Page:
An intensified pattern of wildfire is emerging in Alaska as rapidly increasing temperatures and longer growing seasons alter the state’s environment, says a new report co-authored by the Alaska Center for Climate Assessment and Policy (a CPO Regional Integrated Sciences and Assessments (RISA) team), in partnership with the Alaska Fire Science Consortium, International Arctic Research Center, and the University of Alaska, Fairbanks. The report highlights recent wildfire trends in Alaska, their impacts to humans and wildlife, and the strong relationship between wildfire managers and scientists to improve fire-related decision making. It looks into the phases of fire in Alaska, with a primary focus on rapidly changing wildfire patterns emerging in the 21st century, and draws upon earlier histories of management, climate, and fire for context.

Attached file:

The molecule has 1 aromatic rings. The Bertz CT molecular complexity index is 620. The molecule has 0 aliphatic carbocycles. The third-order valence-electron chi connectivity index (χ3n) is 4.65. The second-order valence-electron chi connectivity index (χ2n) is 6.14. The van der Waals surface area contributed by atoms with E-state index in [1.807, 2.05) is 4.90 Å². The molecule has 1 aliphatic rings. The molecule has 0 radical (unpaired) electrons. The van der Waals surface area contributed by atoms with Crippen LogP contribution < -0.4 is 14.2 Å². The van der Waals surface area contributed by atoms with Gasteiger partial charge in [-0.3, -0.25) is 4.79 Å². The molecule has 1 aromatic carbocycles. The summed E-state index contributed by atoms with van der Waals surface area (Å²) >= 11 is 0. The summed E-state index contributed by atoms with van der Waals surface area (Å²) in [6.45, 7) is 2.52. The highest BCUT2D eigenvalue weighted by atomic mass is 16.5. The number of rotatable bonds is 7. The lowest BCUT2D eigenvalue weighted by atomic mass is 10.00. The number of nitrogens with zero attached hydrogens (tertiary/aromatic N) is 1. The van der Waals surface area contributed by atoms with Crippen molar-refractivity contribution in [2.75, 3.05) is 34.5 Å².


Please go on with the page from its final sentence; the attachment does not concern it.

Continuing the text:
Both tundra and boreal forest regions are seeing larger and more frequent fires. The impacts of these fires are felt across the state. Alaska’s wildland fire environment presents many unique opportunities and challenges. In response to changing wildfire patterns, Alaska’s fire management agencies are adapting quickly. Remote sensing tools, such as data from satellites, and science-based decision making have been a critical component in responding to intensified wildfire seasons.